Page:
Meandering Through the Mordecai

Ben Ruset

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I love swamps, but I often don't get many chances to explore them. Some, like the Great Swamp, are very intimidating, and others, like the swap out in Colliers Mills that I was in not too long ago, are not.

I was thumbing through Jersey Genesis the other day when I came across a picture of Henry Beck going through the Mordecai Swamp. I figured, well if he can do it in his 1930's style suit, I can do it too. So I poured over USAPhotoMaps and found some interesting stuff to see.

I parked near the fire tower at Batsto and jumped into the woods. It wasn't long until I came across a cleared out area, with some tree stumps. None of the growth was terribly old, so I think the area may have been used for a sawmill at one point in time. I found an old road, deeply rutted, that hadn't been used in years. I followed that into the woods, but it petered out after a while.

One thing that struck me was a straight line through the swamp. (http://www.terraservice.net/image.aspx?T=1&S=10&Z=18&X=2656&Y=21942&W=1&qs=|batsto|nj|) It didn't appear as clear on Google Maps, but you could tell that something had cut through. I set some waypoints before I left, and using them I navigated to the beginning of the cut line.

I had hoped that it might have been a road or trail cut through the swamp, and I was in luck. It was not just a road, but an old corduroy road. This is, I think, the first real one that I have come across (unless you count the small trail that leads to the Swamp Monster.) This road hasn't been used in decades, and while it's still somewhat clear, there are plenty of blowdowns crossing it.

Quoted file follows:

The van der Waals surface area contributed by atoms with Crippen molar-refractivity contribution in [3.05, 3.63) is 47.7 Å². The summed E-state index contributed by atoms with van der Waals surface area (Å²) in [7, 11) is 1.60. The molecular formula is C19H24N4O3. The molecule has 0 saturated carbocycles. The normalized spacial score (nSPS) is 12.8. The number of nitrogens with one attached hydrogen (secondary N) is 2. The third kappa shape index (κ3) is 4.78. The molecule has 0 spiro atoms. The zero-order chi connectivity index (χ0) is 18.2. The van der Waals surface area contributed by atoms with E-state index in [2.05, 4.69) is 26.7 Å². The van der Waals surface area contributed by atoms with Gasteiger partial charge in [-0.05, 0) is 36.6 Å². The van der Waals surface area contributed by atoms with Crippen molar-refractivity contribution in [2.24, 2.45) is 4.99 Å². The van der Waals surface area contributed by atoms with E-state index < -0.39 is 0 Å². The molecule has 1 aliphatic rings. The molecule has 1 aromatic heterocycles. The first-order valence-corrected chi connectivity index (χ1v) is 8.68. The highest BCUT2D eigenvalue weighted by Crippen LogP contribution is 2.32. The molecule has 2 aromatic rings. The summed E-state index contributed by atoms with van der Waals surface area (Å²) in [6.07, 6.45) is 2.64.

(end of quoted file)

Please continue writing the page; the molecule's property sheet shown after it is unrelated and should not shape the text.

CRW_0491.JPG

The beginning of the road.

CRW_0495.JPG


CRW_0494.JPG


I followed this road through the swamp. It ends in a T intersection. If you go right, the trail winds down along a curve and ends in a small clearing. If you go left, the trail eventually turns into what my maps call "Mordecai Swamp Road", which eventually will spit you onto a blacktop road, which intersects where Batsto Rd. stops being a paved road. You can't drive back to the corduroy road because of a pretty big tree that blocks Mordecai Swamp Rd.

I have a feeling all of those roads back there were used for logging at one point in time. Unfortunately I wasn't able to locate a sawmill base or any other types of ruins. The area was pretty garbage free, too, which was very nice. I don't think many (if any) people get back there. It's pretty out of the way.

If you look a bit further South you can see what might be another corduroy road (http://www.terraservice.net/image.aspx?T=1&S=10&Z=18&X=2656&Y=21941&W=1&qs=|batsto|nj|). I think I may end up checking that out soon.

I ended my day with a nice drive up to Washington, Mount, and Quaker Bridge, ending the trip at Atsion. I have pics of the mansion restoration -- I'll try to get them uploaded later.
 
Apr 6, 2004
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Ben,

I'm sorry I couldn't join you. Let's meet up sometime soon and do some more poking around. I have found the base of the steam-powered sawmill that Beck talks about. The pile of sawdust is still there as well, though it all turned to soil by now. Also of interest is the 1808 road from Batsto to Wading River as well as some relict dunes. A Koster from way back claimed to have discovered a pile of cannonballs near the road that were hid deep in the swamp when Batsto caught word of the British plan to destroy the ironworks. A very mystifying place.